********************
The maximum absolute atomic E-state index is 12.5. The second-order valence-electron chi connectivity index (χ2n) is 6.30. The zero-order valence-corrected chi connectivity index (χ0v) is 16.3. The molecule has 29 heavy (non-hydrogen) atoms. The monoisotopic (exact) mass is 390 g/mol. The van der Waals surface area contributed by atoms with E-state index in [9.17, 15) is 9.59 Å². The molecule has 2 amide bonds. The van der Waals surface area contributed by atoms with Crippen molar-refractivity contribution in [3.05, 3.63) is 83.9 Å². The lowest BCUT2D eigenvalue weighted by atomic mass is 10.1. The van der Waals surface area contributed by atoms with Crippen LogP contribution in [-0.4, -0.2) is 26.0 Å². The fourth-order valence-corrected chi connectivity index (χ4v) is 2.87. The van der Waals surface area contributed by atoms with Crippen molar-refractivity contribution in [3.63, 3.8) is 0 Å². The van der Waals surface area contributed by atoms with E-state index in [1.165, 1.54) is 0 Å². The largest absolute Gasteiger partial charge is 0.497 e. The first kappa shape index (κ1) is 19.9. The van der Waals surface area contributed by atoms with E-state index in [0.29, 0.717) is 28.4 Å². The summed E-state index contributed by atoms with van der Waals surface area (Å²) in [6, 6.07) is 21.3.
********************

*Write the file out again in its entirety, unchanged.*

The maximum absolute atomic E-state index is 12.5. The second-order valence-electron chi connectivity index (χ2n) is 6.30. The zero-order valence-corrected chi connectivity index (χ0v) is 16.3. The molecule has 29 heavy (non-hydrogen) atoms. The monoisotopic (exact) mass is 390 g/mol. The van der Waals surface area contributed by atoms with E-state index in [9.17, 15) is 9.59 Å². The molecule has 2 amide bonds. The van der Waals surface area contributed by atoms with Crippen molar-refractivity contribution in [3.05, 3.63) is 83.9 Å². The lowest BCUT2D eigenvalue weighted by atomic mass is 10.1. The van der Waals surface area contributed by atoms with Crippen LogP contribution in [-0.4, -0.2) is 26.0 Å². The fourth-order valence-corrected chi connectivity index (χ4v) is 2.87. The van der Waals surface area contributed by atoms with Crippen molar-refractivity contribution in [3.63, 3.8) is 0 Å². The van der Waals surface area contributed by atoms with E-state index in [1.165, 1.54) is 0 Å². The largest absolute Gasteiger partial charge is 0.497 e. The first kappa shape index (κ1) is 19.9. The van der Waals surface area contributed by atoms with E-state index in [0.29, 0.717) is 28.4 Å². The summed E-state index contributed by atoms with van der Waals surface area (Å²) in [6, 6.07) is 21.3.